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Survey Shows Growth in Cloud-Based Health IT Infrastructure

A new survey shows prominent and continuing growth of cloud-based health IT infrastructure to increase operations and lower cost.

By Elizabeth O'Dowd

Eighty-nine percent of healthcare organizations are currently using cloud-based health IT infrastructure, including cloud-based apps, according to a new survey from SADA Systems, and the vast majority of providers are likely to increase their investment in these tools over the next few years.

Survey shows growth in cloud

The survey, which included responses from more than 300 health IT professionals, also found that 58 percent of organizations not currently using cloud today are likely to do so within the next two years.

“Cloud-based IT infrastructure and applications are apparently providing healthcare organizations the opportunity to operate more efficiently, innovate faster and better engage so-called Millennials,” said Tony Safoian, president and CEO at SADA Systems.

Forty-five percent of healthcare organizations are using between six and ten cloud-based apps for tasks such as email, patient care, and file sharing, the poll revealed.

“This is consistent with what we’re hearing from customers and partners,” Safoain added. “Cloud apps and tools that connect administrators to suppliers, doctors to patients and hospitals to staff are increasingly important – not only because they improve productivity and enhance patient care and satisfaction, but because they distinguish modern organizations from legacy providers, which is attractive to the younger generation of healthcare users.”

Other reasons why healthcare organizations have been favoring cloud technology include the ability to decrease burdens on the IT department and increased confidence in cloud security.  

Adventist Health is one provider that has recently embraced end-to-end cloud deployment.  

"We wanted to modernize our systems by moving to the cloud, but we also wanted a single, unified solution that comprehensively addressed a wide range of our business areas, with room to grow,” Adventist Health Vice-President Chip Dickinson said in a public statement.

Adventist Health is a nonprofit integrated health system with an aging infrastructure supporting more than 30,000 employees. By adopting a cloud infrastructure, Adventist Health plans to enable future growth.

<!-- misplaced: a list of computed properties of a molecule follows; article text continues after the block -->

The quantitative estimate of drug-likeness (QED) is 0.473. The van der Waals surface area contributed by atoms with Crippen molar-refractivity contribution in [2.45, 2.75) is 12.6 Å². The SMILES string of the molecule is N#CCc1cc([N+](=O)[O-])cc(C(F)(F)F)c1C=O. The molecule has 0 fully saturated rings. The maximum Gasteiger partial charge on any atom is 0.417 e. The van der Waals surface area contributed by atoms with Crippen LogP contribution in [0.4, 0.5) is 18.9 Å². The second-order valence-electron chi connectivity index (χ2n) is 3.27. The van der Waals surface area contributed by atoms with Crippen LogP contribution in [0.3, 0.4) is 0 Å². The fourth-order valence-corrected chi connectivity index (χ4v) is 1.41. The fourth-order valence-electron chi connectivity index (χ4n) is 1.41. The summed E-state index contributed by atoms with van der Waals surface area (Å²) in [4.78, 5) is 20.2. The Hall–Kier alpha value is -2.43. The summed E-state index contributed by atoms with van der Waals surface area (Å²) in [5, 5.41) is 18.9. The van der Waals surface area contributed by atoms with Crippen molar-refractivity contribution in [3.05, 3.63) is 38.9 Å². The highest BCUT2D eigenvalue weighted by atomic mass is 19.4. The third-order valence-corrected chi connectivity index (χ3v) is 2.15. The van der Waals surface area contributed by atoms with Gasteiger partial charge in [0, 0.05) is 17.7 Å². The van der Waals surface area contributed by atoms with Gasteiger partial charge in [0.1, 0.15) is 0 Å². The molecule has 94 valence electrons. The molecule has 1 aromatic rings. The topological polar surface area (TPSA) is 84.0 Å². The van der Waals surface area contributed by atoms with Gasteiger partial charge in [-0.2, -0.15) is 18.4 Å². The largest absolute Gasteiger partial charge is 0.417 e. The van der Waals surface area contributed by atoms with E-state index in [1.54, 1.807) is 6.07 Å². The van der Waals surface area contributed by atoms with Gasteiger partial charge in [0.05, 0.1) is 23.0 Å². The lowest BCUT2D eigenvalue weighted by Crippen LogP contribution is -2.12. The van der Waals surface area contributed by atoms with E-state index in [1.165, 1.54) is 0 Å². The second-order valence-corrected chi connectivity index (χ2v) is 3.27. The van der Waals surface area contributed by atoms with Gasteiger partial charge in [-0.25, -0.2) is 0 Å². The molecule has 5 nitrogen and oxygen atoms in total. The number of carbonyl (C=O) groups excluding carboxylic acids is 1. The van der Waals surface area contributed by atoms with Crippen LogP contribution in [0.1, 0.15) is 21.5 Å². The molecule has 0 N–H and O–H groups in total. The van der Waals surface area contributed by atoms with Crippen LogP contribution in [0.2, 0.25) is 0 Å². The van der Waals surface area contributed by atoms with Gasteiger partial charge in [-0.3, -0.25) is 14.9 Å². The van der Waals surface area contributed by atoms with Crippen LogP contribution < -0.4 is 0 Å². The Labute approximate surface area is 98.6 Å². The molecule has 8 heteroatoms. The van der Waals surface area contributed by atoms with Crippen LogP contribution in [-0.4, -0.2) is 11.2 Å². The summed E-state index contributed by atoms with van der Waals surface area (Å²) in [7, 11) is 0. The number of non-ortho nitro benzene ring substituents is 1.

Aging health IT infrastructures can still support current operations for healthcare organizations, but embracing a modern and scalable infrastructure can lower costs on maintenance, and ease integration of future healthcare technology elements.  

Adventist Health will be implementing cloud solutions from Oracle to help optimize their network across financials, procurement and portfolio management, with the ultimate goal of increasing efficiency while reducing the cost managing and maintaining their health IT infrastructure.

Healthcare organization and system growth is a large incentive for institutions to make a similar move to Adventist Health. The adoption rate of inward facing medical technology like virtualization and custom mobile application development are easier to integrate into an infrastructure already braced to accept them.

The use of inward and outward facing cloud-based apps for healthcare providers is growing, the SADA Systems survey added.   “Healthcare organizations are increasing their use of mobile devices. Laptops (adopted by 88 percent of organizations), tablets (80 percent) and smartphones (77 percent) are most common, but wearables (24 percent adoption) are gaining traction in healthcare organizations, too,” the poll said.

The adoption of end-to-end cloud-based infrastructure in the healthcare organization is continuing to trend upwards as patients and healthcare workers alike are embracing the efficiency of healthcare apps.

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